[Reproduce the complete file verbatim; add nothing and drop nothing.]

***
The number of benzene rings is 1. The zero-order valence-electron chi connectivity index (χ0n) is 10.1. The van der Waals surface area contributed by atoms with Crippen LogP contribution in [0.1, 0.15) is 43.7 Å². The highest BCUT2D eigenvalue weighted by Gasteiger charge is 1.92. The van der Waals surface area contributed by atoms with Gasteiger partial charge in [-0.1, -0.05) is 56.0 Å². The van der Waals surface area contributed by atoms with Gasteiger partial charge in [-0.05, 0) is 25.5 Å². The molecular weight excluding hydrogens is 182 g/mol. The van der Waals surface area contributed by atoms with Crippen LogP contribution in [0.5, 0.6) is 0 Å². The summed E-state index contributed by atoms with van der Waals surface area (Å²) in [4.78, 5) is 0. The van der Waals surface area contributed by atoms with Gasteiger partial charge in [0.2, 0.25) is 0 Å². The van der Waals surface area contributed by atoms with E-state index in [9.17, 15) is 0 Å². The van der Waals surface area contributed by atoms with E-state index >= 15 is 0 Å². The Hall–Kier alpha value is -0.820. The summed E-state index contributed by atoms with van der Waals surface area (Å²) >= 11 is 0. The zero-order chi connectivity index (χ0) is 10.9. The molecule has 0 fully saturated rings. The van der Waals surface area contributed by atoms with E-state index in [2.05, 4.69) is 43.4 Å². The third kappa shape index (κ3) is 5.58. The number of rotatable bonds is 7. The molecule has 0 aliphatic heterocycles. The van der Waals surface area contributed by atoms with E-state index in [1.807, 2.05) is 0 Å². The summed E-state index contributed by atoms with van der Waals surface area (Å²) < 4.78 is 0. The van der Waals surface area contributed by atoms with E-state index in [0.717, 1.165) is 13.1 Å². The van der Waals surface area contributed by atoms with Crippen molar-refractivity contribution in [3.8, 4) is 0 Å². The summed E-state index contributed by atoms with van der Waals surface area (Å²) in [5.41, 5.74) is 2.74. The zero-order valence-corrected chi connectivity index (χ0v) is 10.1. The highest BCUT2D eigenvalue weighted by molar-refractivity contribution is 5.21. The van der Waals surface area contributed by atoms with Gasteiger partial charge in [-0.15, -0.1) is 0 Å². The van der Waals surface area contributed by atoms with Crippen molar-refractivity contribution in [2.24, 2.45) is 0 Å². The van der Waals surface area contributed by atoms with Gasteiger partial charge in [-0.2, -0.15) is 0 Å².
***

The number of benzene rings is 1. The zero-order valence-electron chi connectivity index (χ0n) is 10.1. The van der Waals surface area contributed by atoms with Crippen LogP contribution in [0.1, 0.15) is 43.7 Å². The highest BCUT2D eigenvalue weighted by Gasteiger charge is 1.92. The van der Waals surface area contributed by atoms with Gasteiger partial charge in [-0.1, -0.05) is 56.0 Å². The van der Waals surface area contributed by atoms with Gasteiger partial charge in [-0.05, 0) is 25.5 Å². The molecular weight excluding hydrogens is 182 g/mol. The van der Waals surface area contributed by atoms with Crippen LogP contribution in [0.5, 0.6) is 0 Å². The summed E-state index contributed by atoms with van der Waals surface area (Å²) in [4.78, 5) is 0. The van der Waals surface area contributed by atoms with Gasteiger partial charge in [0.2, 0.25) is 0 Å². The van der Waals surface area contributed by atoms with E-state index in [9.17, 15) is 0 Å². The van der Waals surface area contributed by atoms with E-state index >= 15 is 0 Å². The Hall–Kier alpha value is -0.820. The summed E-state index contributed by atoms with van der Waals surface area (Å²) >= 11 is 0. The zero-order chi connectivity index (χ0) is 10.9. The molecule has 0 fully saturated rings. The van der Waals surface area contributed by atoms with E-state index in [2.05, 4.69) is 43.4 Å². The third kappa shape index (κ3) is 5.58. The number of rotatable bonds is 7. The molecule has 0 aliphatic heterocycles. The van der Waals surface area contributed by atoms with E-state index in [1.807, 2.05) is 0 Å². The summed E-state index contributed by atoms with van der Waals surface area (Å²) < 4.78 is 0. The van der Waals surface area contributed by atoms with E-state index in [0.717, 1.165) is 13.1 Å². The van der Waals surface area contributed by atoms with Crippen molar-refractivity contribution in [3.8, 4) is 0 Å². The summed E-state index contributed by atoms with van der Waals surface area (Å²) in [5.41, 5.74) is 2.74. The zero-order valence-corrected chi connectivity index (χ0v) is 10.1. The highest BCUT2D eigenvalue weighted by molar-refractivity contribution is 5.21. The van der Waals surface area contributed by atoms with Gasteiger partial charge in [-0.15, -0.1) is 0 Å². The van der Waals surface area contributed by atoms with Crippen molar-refractivity contribution in [2.24, 2.45) is 0 Å². The van der Waals surface area contributed by atoms with Gasteiger partial charge in [-0.2, -0.15) is 0 Å².